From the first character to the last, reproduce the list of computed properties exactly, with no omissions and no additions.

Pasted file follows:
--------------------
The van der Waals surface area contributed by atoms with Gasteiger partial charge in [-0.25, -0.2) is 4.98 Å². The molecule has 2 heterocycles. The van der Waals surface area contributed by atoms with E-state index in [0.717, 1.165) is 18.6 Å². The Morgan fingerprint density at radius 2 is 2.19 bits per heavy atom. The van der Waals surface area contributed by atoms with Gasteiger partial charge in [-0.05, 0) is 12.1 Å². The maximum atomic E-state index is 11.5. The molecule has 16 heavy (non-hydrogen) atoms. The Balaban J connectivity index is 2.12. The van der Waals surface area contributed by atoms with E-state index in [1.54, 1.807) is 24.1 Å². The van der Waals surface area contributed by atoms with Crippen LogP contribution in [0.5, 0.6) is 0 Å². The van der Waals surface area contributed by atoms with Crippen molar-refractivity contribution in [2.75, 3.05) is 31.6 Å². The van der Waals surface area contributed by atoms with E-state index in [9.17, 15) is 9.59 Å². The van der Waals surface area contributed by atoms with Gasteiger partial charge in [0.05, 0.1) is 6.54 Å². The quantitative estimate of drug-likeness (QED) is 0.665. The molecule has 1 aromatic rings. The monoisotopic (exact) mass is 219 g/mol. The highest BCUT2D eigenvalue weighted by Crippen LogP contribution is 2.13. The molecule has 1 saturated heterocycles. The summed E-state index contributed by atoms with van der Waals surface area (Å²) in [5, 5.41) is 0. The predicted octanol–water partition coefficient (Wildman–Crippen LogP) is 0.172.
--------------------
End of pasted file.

The van der Waals surface area contributed by atoms with Gasteiger partial charge in [-0.25, -0.2) is 4.98 Å². The molecule has 2 heterocycles. The van der Waals surface area contributed by atoms with E-state index in [0.717, 1.165) is 18.6 Å². The Morgan fingerprint density at radius 2 is 2.19 bits per heavy atom. The van der Waals surface area contributed by atoms with Gasteiger partial charge in [-0.05, 0) is 12.1 Å². The maximum atomic E-state index is 11.5. The molecule has 16 heavy (non-hydrogen) atoms. The Balaban J connectivity index is 2.12. The van der Waals surface area contributed by atoms with E-state index in [1.54, 1.807) is 24.1 Å². The van der Waals surface area contributed by atoms with Crippen LogP contribution in [0.5, 0.6) is 0 Å². The van der Waals surface area contributed by atoms with Crippen molar-refractivity contribution in [2.75, 3.05) is 31.6 Å². The van der Waals surface area contributed by atoms with E-state index in [9.17, 15) is 9.59 Å². The van der Waals surface area contributed by atoms with Gasteiger partial charge in [0.05, 0.1) is 6.54 Å². The quantitative estimate of drug-likeness (QED) is 0.665. The molecule has 1 aromatic rings. The monoisotopic (exact) mass is 219 g/mol. The highest BCUT2D eigenvalue weighted by Crippen LogP contribution is 2.13. The molecule has 1 saturated heterocycles. The summed E-state index contributed by atoms with van der Waals surface area (Å²) in [5, 5.41) is 0. The predicted octanol–water partition coefficient (Wildman–Crippen LogP) is 0.172.